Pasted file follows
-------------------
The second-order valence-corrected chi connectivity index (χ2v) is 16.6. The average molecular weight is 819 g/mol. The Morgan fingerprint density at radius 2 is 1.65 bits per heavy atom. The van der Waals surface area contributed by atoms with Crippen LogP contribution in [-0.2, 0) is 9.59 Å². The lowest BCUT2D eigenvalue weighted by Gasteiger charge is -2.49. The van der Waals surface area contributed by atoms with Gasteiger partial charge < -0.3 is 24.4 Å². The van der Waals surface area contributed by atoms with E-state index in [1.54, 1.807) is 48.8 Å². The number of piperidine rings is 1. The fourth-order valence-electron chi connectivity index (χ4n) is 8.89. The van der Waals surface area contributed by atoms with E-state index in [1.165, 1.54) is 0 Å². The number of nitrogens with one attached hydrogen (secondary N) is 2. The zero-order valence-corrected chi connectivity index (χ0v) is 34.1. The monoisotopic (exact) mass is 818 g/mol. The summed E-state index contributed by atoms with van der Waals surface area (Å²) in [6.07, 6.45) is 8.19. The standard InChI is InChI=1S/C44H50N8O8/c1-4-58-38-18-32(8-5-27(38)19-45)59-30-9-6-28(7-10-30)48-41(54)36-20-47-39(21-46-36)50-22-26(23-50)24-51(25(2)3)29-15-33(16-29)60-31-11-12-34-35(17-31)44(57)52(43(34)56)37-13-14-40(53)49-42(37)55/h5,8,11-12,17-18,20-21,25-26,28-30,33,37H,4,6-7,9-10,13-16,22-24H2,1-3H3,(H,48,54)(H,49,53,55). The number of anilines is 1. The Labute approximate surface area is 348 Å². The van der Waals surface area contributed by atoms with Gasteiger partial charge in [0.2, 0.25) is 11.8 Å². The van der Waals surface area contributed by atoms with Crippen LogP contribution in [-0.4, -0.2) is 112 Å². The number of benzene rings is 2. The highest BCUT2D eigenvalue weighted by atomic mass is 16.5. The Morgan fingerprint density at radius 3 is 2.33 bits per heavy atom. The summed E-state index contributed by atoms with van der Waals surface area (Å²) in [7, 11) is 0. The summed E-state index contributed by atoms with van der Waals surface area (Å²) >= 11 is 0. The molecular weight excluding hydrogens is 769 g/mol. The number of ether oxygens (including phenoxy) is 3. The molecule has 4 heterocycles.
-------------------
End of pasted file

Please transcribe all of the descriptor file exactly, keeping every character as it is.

The second-order valence-corrected chi connectivity index (χ2v) is 16.6. The average molecular weight is 819 g/mol. The Morgan fingerprint density at radius 2 is 1.65 bits per heavy atom. The van der Waals surface area contributed by atoms with Crippen LogP contribution in [-0.2, 0) is 9.59 Å². The lowest BCUT2D eigenvalue weighted by Gasteiger charge is -2.49. The van der Waals surface area contributed by atoms with Gasteiger partial charge < -0.3 is 24.4 Å². The van der Waals surface area contributed by atoms with E-state index in [1.54, 1.807) is 48.8 Å². The number of piperidine rings is 1. The fourth-order valence-electron chi connectivity index (χ4n) is 8.89. The van der Waals surface area contributed by atoms with E-state index in [1.165, 1.54) is 0 Å². The number of nitrogens with one attached hydrogen (secondary N) is 2. The zero-order valence-corrected chi connectivity index (χ0v) is 34.1. The monoisotopic (exact) mass is 818 g/mol. The summed E-state index contributed by atoms with van der Waals surface area (Å²) in [6.07, 6.45) is 8.19. The standard InChI is InChI=1S/C44H50N8O8/c1-4-58-38-18-32(8-5-27(38)19-45)59-30-9-6-28(7-10-30)48-41(54)36-20-47-39(21-46-36)50-22-26(23-50)24-51(25(2)3)29-15-33(16-29)60-31-11-12-34-35(17-31)44(57)52(43(34)56)37-13-14-40(53)49-42(37)55/h5,8,11-12,17-18,20-21,25-26,28-30,33,37H,4,6-7,9-10,13-16,22-24H2,1-3H3,(H,48,54)(H,49,53,55). The number of anilines is 1. The Labute approximate surface area is 348 Å². The van der Waals surface area contributed by atoms with Gasteiger partial charge in [0.2, 0.25) is 11.8 Å². The van der Waals surface area contributed by atoms with Crippen LogP contribution in [-0.4, -0.2) is 112 Å². The number of benzene rings is 2. The highest BCUT2D eigenvalue weighted by atomic mass is 16.5. The Morgan fingerprint density at radius 3 is 2.33 bits per heavy atom. The summed E-state index contributed by atoms with van der Waals surface area (Å²) in [7, 11) is 0. The summed E-state index contributed by atoms with van der Waals surface area (Å²) >= 11 is 0. The molecular weight excluding hydrogens is 769 g/mol. The number of ether oxygens (including phenoxy) is 3. The molecule has 4 heterocycles.